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Market Update

From the Desk of Jason Obradovich, Chief Investment Officer

Market Update: May 10, 2018

Hello everyone and welcome back to the Mortgage Rundown.

Today we are going to talk about what's happening in the capital markets.

The FOMC meeting came and went last week with little change in the Fed’s stance of 3-4 interest rate increases for 2018.  If anything the Fed was slightly more dovish in their tone when they stated it's possible they could slightly overshoot their inflation target of 2%.  The translation of that means that perhaps there will only be three interest rate increases this year.

Thanks to those comments by the Fed, the 10yr has held under 3.03% and currently sits at 2.99%.

Speaking of inflation, all indications suggest inflation is starting to rise rapidly and the chart on your screen shows the Fed's preferred inflation measurement PCE. 


You will notice that it’s quickly rising towards 2%, which is what has caused rates to continue to rise over the past several months.

With inflation rising this rapidly the market was assuming the Fed would have to raise rates four times this year to slow it down.  As I mentioned earlier with the Fed’s comments about slightly overshooting 2%, I wouldn’t expect the Fed to raise rates four times this year unless inflation rises closer to 2.5%.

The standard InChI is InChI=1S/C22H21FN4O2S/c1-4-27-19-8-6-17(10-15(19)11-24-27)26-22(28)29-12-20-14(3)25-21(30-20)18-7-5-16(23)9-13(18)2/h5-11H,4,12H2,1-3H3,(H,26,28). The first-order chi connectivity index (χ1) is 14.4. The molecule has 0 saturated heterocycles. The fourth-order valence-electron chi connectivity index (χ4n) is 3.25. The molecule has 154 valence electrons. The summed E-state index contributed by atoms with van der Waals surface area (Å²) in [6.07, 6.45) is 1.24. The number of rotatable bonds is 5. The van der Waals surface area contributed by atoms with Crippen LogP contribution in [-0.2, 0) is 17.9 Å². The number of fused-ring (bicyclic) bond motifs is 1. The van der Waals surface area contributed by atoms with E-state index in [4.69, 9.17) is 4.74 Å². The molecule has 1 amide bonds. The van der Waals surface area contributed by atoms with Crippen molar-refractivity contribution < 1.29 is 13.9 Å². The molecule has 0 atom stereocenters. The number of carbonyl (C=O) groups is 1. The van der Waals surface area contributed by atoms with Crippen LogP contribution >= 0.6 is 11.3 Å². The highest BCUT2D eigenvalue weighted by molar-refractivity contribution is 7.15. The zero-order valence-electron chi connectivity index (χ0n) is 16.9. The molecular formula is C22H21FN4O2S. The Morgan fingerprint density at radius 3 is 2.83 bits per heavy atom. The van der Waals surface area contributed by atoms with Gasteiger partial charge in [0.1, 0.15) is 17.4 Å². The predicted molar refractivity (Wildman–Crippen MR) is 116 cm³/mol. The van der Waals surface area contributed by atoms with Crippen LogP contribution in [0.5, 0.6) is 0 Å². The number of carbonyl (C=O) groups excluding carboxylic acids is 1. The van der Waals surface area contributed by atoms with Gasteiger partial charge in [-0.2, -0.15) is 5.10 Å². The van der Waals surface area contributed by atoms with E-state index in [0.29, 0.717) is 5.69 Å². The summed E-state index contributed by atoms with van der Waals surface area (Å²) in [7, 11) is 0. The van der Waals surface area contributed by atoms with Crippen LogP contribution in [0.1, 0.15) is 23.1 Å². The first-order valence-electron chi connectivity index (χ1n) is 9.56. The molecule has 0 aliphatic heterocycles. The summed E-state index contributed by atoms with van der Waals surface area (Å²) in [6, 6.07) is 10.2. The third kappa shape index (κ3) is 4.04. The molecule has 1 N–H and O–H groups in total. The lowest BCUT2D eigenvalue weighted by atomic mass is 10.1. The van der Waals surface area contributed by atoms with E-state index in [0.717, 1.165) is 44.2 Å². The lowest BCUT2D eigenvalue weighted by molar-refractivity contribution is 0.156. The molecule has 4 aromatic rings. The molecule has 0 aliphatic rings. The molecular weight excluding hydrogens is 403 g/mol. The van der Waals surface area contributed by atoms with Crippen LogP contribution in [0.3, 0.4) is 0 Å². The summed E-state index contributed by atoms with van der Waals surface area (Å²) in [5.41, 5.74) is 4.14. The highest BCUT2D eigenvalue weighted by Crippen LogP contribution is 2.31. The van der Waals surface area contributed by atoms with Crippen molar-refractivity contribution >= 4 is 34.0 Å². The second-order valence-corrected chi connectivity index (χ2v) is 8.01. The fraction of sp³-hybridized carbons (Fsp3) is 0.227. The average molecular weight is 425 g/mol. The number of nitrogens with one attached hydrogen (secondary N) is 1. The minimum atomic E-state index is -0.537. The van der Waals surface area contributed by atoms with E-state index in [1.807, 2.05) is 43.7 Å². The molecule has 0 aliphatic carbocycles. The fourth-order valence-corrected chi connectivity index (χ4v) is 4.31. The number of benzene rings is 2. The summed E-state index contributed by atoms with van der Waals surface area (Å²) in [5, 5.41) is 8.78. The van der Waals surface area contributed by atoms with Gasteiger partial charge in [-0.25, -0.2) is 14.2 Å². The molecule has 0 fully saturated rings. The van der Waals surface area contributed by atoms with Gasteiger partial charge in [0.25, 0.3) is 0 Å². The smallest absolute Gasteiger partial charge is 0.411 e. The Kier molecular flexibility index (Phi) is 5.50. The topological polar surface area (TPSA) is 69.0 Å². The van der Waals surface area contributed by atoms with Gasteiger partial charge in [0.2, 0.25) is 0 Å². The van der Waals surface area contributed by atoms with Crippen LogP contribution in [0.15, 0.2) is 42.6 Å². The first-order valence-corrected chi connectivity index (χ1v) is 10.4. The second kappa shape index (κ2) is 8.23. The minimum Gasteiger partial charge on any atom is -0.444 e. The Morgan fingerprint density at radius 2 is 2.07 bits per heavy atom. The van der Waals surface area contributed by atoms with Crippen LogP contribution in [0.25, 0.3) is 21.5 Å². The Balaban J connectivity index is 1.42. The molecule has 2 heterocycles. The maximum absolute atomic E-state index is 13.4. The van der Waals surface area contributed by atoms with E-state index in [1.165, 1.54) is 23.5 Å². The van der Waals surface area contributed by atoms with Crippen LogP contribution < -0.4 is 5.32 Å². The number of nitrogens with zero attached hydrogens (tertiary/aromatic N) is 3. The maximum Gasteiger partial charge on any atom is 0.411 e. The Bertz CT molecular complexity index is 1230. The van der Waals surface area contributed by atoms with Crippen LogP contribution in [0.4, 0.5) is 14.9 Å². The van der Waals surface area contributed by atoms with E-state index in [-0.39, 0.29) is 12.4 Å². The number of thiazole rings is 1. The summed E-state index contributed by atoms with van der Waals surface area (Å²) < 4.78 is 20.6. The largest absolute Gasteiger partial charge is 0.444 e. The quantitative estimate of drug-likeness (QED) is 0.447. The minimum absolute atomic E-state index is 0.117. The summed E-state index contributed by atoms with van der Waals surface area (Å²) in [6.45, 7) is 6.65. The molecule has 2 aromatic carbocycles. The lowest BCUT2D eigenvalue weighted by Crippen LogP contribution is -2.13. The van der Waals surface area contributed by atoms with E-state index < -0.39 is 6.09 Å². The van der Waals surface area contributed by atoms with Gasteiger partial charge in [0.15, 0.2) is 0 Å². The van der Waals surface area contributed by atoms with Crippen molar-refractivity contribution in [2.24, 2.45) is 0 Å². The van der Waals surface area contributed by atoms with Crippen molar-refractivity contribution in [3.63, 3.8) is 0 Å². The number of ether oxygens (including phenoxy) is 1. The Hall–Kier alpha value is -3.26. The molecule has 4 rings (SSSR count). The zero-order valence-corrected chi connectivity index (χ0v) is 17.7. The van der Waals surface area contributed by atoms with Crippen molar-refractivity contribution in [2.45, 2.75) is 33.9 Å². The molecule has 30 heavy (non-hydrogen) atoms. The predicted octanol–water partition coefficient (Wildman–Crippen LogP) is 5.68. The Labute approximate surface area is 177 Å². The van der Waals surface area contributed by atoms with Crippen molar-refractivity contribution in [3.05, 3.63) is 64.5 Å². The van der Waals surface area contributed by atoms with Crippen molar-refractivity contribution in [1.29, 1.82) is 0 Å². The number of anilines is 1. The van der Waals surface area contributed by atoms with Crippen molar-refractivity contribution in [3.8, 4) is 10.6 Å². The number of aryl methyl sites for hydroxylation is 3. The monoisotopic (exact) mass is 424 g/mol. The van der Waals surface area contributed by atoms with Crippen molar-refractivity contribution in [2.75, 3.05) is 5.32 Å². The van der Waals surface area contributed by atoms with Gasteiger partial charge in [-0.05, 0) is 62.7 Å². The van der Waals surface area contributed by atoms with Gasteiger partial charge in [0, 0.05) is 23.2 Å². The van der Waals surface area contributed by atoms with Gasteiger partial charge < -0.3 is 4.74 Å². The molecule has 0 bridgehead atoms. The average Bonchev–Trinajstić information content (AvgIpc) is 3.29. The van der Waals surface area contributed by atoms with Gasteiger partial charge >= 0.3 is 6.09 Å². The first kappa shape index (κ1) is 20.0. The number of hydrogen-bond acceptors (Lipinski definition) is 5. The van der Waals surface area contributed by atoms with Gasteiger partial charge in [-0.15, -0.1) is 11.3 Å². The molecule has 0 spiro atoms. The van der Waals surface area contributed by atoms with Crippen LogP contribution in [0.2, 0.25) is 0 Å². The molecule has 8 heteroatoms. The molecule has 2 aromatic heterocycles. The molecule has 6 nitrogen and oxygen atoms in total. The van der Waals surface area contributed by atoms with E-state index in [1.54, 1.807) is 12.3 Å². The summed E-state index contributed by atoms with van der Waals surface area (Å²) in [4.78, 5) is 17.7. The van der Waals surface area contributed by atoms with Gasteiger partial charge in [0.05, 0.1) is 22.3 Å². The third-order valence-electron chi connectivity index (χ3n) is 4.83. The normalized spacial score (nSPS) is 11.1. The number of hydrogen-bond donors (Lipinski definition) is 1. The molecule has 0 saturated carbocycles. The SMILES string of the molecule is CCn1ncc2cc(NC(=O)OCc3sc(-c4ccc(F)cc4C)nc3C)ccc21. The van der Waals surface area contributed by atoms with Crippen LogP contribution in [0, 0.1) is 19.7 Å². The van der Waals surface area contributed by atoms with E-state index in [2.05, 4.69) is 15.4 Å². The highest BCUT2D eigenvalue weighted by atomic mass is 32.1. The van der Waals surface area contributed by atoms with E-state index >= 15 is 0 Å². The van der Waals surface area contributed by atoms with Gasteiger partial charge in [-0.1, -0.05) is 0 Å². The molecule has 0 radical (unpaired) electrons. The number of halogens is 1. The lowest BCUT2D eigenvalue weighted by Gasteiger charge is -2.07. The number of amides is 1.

The general consensus is that the Fed will raise rates in June and September with no increase in the 4th quarter. 

On the economic data front, the payroll report came out last week with the Unemployment rate at 3.9%, well below the Fed's target.  The graph on your screen shows the UE rate over the past 20 years and as you can see it’s near the low of 3.8% reached back in 2000. 

With rising inflation and a low unemployment rate, how long can the 10yr remain below 3.03%?

In the coming weeks you should keep an eye on the following items:

  • Inflation data will continue to take the spotlight, will it continue to rise at this fast pace?
  • Most economic news won’t be available for a few more weeks so continue to watch stock prices. If they continue to rise it will put pressure on the 10yr in breaking above 3%.

How low will your payment be?